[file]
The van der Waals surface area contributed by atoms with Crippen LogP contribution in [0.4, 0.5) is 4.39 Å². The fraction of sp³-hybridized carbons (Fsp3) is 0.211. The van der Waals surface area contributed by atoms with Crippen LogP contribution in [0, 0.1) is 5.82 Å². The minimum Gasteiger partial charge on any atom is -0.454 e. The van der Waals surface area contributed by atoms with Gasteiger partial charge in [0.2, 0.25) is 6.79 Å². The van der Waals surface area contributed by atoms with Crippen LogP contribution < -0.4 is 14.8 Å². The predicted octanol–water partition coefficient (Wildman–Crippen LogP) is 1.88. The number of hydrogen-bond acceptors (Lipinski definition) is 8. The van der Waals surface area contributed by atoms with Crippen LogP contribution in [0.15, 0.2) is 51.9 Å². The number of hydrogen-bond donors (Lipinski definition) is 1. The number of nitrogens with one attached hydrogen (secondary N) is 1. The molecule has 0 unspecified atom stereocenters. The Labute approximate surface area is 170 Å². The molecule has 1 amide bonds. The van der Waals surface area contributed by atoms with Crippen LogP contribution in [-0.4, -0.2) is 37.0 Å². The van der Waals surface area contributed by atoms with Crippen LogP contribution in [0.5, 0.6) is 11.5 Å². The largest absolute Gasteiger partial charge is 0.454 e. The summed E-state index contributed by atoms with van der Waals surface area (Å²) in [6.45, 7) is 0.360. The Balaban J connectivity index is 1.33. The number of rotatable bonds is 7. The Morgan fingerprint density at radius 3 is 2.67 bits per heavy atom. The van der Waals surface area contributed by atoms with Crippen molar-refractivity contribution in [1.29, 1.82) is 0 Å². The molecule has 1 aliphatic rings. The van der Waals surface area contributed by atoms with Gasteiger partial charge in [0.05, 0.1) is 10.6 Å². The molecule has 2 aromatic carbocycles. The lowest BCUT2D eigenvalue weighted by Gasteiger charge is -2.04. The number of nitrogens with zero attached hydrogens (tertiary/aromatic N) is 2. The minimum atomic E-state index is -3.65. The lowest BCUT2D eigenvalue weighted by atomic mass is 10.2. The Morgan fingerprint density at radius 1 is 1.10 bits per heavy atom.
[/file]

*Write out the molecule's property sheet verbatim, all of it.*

The van der Waals surface area contributed by atoms with Crippen LogP contribution in [0.4, 0.5) is 4.39 Å². The fraction of sp³-hybridized carbons (Fsp3) is 0.211. The van der Waals surface area contributed by atoms with Crippen LogP contribution in [0, 0.1) is 5.82 Å². The minimum Gasteiger partial charge on any atom is -0.454 e. The van der Waals surface area contributed by atoms with Gasteiger partial charge in [0.2, 0.25) is 6.79 Å². The van der Waals surface area contributed by atoms with Crippen LogP contribution < -0.4 is 14.8 Å². The predicted octanol–water partition coefficient (Wildman–Crippen LogP) is 1.88. The number of hydrogen-bond acceptors (Lipinski definition) is 8. The van der Waals surface area contributed by atoms with Crippen LogP contribution in [0.15, 0.2) is 51.9 Å². The number of hydrogen-bond donors (Lipinski definition) is 1. The number of nitrogens with one attached hydrogen (secondary N) is 1. The molecule has 0 unspecified atom stereocenters. The Labute approximate surface area is 170 Å². The molecule has 1 amide bonds. The van der Waals surface area contributed by atoms with Crippen LogP contribution in [-0.4, -0.2) is 37.0 Å². The van der Waals surface area contributed by atoms with Crippen LogP contribution in [0.5, 0.6) is 11.5 Å². The largest absolute Gasteiger partial charge is 0.454 e. The summed E-state index contributed by atoms with van der Waals surface area (Å²) in [6.45, 7) is 0.360. The Balaban J connectivity index is 1.33. The number of rotatable bonds is 7. The Morgan fingerprint density at radius 3 is 2.67 bits per heavy atom. The van der Waals surface area contributed by atoms with Crippen molar-refractivity contribution in [1.29, 1.82) is 0 Å². The molecule has 1 aliphatic rings. The van der Waals surface area contributed by atoms with Gasteiger partial charge in [0.05, 0.1) is 10.6 Å². The molecule has 2 aromatic carbocycles. The lowest BCUT2D eigenvalue weighted by Gasteiger charge is -2.04. The number of nitrogens with zero attached hydrogens (tertiary/aromatic N) is 2. The minimum atomic E-state index is -3.65. The lowest BCUT2D eigenvalue weighted by atomic mass is 10.2. The Morgan fingerprint density at radius 1 is 1.10 bits per heavy atom.